Legislative mad libs. I’ve even filled in some suggestions.
No need to thank me. Here we go.
DES MOINES — Republicans who control the Iowa Legislature are pursuing legislation that would target (university professors, transgender kids, low-income renters, women, public schools, teachers, early voters, older Iowans, disabled people,people receiving state help>, amid a pandemic and the entire city of Des Moines) by (banning, prohibiting, defunding, suppressing, shortening, tracking, hobbling, chilling or chopping) the way those Iowans (vote, teach, work, learn, love, live, vote and think.)
Iowa loves the Hawkeyes. Their games are played across the state on TV and radio for tailgates, at small-town bars and restaurants and in the cabs of combines.
The trouble is much of our state seems to hate the University of Iowa.1
The University of Iowa, along side its sibling institutions in Ames and Cedar Falls, is a huge economic engine for the state. Each year, these public schools are and being responsible for billions — $11.8 billion in the most recent study — plus employment for 1 in 14 Iowans. In the midst of a pandemic the University of Iowa’s healthcare system has been a backstop for the state.
It’s easy to cheer Luka Garza’s dominance, or aw-shucks another football loss to Northwestern, but that it’s-great-to-be-a-Hawkeye energy doesn’t prevent the plenty of animosity towards the parent institution.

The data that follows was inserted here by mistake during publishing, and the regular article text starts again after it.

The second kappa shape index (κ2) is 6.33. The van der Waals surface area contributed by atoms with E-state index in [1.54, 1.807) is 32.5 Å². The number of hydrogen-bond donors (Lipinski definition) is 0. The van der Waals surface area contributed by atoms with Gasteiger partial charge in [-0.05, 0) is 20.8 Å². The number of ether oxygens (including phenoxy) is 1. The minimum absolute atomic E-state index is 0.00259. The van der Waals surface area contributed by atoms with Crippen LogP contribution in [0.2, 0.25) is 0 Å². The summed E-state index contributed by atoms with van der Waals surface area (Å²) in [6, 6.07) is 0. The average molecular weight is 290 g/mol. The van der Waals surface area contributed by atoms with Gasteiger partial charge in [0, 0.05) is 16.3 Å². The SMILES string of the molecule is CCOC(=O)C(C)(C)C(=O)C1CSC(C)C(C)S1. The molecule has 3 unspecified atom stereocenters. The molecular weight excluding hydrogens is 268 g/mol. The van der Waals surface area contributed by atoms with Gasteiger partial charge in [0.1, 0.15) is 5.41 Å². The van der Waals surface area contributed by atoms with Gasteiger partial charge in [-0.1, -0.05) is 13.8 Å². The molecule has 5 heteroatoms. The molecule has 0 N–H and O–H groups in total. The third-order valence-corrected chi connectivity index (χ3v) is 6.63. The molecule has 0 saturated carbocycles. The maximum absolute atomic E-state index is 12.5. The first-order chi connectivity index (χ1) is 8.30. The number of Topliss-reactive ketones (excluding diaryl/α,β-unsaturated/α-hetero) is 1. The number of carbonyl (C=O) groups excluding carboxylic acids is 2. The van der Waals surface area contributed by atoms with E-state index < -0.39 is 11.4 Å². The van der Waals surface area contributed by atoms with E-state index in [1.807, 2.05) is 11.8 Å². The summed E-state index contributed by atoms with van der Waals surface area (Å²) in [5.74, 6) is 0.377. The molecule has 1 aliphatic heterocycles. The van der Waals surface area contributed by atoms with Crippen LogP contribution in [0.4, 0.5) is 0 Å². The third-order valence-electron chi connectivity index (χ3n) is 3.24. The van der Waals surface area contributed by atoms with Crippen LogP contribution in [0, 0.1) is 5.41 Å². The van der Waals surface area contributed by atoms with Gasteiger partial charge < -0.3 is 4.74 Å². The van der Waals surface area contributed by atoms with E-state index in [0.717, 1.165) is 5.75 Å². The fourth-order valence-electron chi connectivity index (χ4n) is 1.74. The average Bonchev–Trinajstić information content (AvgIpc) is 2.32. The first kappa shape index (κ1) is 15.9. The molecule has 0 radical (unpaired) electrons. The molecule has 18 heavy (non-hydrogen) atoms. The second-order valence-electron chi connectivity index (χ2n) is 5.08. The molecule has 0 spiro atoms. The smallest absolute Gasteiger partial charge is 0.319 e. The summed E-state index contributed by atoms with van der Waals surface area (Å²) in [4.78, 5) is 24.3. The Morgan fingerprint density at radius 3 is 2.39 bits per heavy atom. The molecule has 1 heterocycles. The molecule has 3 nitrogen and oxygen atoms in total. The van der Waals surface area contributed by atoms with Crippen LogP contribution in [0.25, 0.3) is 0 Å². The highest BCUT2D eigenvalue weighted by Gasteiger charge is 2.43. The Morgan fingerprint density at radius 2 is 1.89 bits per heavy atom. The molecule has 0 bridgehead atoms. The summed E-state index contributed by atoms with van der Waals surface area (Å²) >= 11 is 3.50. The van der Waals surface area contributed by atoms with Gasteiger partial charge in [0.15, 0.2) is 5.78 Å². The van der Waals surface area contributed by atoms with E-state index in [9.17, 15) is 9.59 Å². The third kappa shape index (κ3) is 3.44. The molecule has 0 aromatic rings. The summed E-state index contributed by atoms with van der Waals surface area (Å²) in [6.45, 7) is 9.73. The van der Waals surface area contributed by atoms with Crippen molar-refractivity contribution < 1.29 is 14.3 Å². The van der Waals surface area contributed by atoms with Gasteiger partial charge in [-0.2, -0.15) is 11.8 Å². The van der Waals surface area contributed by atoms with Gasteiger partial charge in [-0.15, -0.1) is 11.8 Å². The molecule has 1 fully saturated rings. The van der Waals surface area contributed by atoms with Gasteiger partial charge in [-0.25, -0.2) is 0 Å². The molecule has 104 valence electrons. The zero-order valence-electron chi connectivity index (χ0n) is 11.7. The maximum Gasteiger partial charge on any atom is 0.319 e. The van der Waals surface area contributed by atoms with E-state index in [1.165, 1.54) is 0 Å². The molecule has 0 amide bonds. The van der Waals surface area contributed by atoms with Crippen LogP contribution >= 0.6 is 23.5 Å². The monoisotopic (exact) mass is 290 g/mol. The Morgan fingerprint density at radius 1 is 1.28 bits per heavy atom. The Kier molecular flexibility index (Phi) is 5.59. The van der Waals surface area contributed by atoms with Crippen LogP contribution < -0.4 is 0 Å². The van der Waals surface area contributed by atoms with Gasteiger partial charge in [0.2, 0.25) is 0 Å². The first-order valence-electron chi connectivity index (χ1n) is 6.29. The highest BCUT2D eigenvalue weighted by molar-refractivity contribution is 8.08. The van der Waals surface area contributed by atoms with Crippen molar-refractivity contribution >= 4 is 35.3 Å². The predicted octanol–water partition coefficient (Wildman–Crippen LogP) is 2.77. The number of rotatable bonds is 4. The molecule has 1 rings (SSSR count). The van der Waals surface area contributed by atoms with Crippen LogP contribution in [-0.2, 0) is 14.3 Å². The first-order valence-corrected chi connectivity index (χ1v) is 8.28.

I guess it’s hard to root for a university epidemiologist critical of the state’s COVID response. Or a tenured performance artist who dresses up as a robot to hassle elected officials. Or a law professor who’s so pissed about Republican extremism she gets elected to the state legislature.2
And so, year after year, politicians gather in Des Moines to pass laws, or at least to file messaging bills, just out of spite towards Iowa City and Johnson County, the liberal bastion that benefits the most directly from the institution. Banning a ban on housing discrimination. Forcing a lower minimum wage. Even banning bans on goddamn plastic bags.
But direct assaults on the University of Iowa have been mostly limited to big GOP donors having install university presidents in questionable proceedings.
Until this year.
Now the Republican-led legislature advanced a slew of bills meant simply to punish the University of Iowa and its sibling institutions.
That this is all nose-despite-your-face bad policy is obvious — not a single lobbyist has registered in support and plenty have registered opposed. But good policy isn’t the point. The point, in a state that was once so proud of its commitment to public education, is simple: to hollow out the University of Iowa and own the Iowa City libs.
It’s great to be a Hawkeye. It just sucks to be the University of Iowa.
1 | John Deeth often writes about the local issue of “Love The Hawkeyes Hate The Students,” which I think is a different, though perhaps related, issue than what I’m writing about here.
2 | The closest the actual Hawkeyes seem to have come is kneeling during the national anthem, which was enough for the Trump-loving, long-time equipment hauler to, um, suddenly part ways with the team.